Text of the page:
UPDATE 1-Field workers at Waha Oil back on strike in Libya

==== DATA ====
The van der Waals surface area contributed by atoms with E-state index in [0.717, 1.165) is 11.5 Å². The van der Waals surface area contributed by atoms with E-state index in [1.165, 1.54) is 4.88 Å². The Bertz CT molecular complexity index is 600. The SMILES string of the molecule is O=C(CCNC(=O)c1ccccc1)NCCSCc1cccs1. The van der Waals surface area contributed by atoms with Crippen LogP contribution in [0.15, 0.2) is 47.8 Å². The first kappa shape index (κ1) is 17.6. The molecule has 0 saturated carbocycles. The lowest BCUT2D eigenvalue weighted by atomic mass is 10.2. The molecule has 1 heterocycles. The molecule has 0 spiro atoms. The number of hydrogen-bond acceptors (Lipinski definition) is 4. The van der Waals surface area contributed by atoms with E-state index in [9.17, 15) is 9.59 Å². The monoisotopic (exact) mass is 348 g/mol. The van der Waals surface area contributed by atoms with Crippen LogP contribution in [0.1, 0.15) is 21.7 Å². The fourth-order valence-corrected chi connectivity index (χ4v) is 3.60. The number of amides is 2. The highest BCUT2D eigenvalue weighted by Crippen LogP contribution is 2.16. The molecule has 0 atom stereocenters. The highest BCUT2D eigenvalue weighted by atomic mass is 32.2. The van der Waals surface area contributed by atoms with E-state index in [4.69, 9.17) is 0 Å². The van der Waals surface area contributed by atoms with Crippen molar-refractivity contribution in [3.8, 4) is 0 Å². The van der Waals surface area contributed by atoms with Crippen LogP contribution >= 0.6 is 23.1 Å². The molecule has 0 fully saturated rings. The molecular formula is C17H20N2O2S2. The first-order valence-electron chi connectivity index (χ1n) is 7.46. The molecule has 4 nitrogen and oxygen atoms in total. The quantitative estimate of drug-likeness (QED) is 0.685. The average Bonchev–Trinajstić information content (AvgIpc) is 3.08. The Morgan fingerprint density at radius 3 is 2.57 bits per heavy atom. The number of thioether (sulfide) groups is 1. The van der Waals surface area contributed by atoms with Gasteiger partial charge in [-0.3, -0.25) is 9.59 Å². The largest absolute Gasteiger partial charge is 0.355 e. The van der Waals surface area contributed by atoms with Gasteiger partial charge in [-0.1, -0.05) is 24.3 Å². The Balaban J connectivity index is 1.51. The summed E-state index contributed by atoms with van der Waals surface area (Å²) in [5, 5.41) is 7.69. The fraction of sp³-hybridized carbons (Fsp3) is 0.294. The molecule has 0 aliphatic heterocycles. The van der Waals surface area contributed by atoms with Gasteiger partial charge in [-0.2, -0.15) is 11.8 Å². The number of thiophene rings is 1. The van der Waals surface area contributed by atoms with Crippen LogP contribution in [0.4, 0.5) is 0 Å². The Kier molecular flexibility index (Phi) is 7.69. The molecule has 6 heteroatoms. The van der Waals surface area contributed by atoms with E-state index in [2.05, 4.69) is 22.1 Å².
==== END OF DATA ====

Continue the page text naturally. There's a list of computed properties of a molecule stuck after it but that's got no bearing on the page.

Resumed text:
* Worker representative - restart possible soon at Dahra, SamahBy Jessica DonatiTRIPOLI, Oct 18 (Reuters) - A strike at Waha Oil, a U.S. joint venture in Libya, has resumed after an initial deal between the workforce and the head of the state oil company to remove the venture’s managers was overturned by the government, a workers’ representative said.The joint venture with American firms ConocoPhillips , Marathon and Amerada Hess produced around a quarter of Libya’s oil, equivalent to around 400,000 barrels per day, before the country’s civil war.Around 80 key Waha Oil workers are refusing to return to the venture’s fields until chairman Bashir Alashhab and other directors, whom they accuse of cooperating with ousted leader Muammar Gaddafi, are removed.Late last week workers and sources at the state National Oil Corporation (NOC) said Alashhab and his deputy would be replaced.“The prime minister Mahmoud Jibril stopped the agreement because he said it was not the time for change,” Haithem Etarhouni, a representative for the striking workers, said on Tuesday.Waha Oil has suffered repeated disruptions during the conflict. Its oilfields were used as bases by Gaddafi’s fighters, bombed by NATO and then sabotaged by fleeing loyalist militia.But Etarhouni said that two fields, Dahra and Samah, had escaped the worst of the war damage and could be restarted relatively rapidly, potentially producing around 180,000 barrels per day (bpd) within weeks of the engineers returning..UNCERTAIN FUTUREThe future of the formerly all-powerful NOC is uncertain as it is prepares to resume full control of the oil sector.Deputy oil minister Omar Shakmak said last week the industry would be freed up allowing companies to be more autonomous. He also said he did not expect a governmental body to take over any of the responsibilities involving strategy and planning currently held by the NOC.But in an interview with Reuters last week, oil and finance minister Ali Tarhouni said it was too early to discuss the changes needed in the oil sector, which provides Libya with most of its wealth.The intervention by the prime minister over Waha Oil, overruling the NOC, appears to cast fresh doubts over the state corporation’s future authority.Waha Oil workers plan to protest against the prime minister’s decision on Wednesday. Etarhouni also said they had not received any pay since August.“We want to go back to bring money into our country, because we don’t have money now,” Etarhouni said.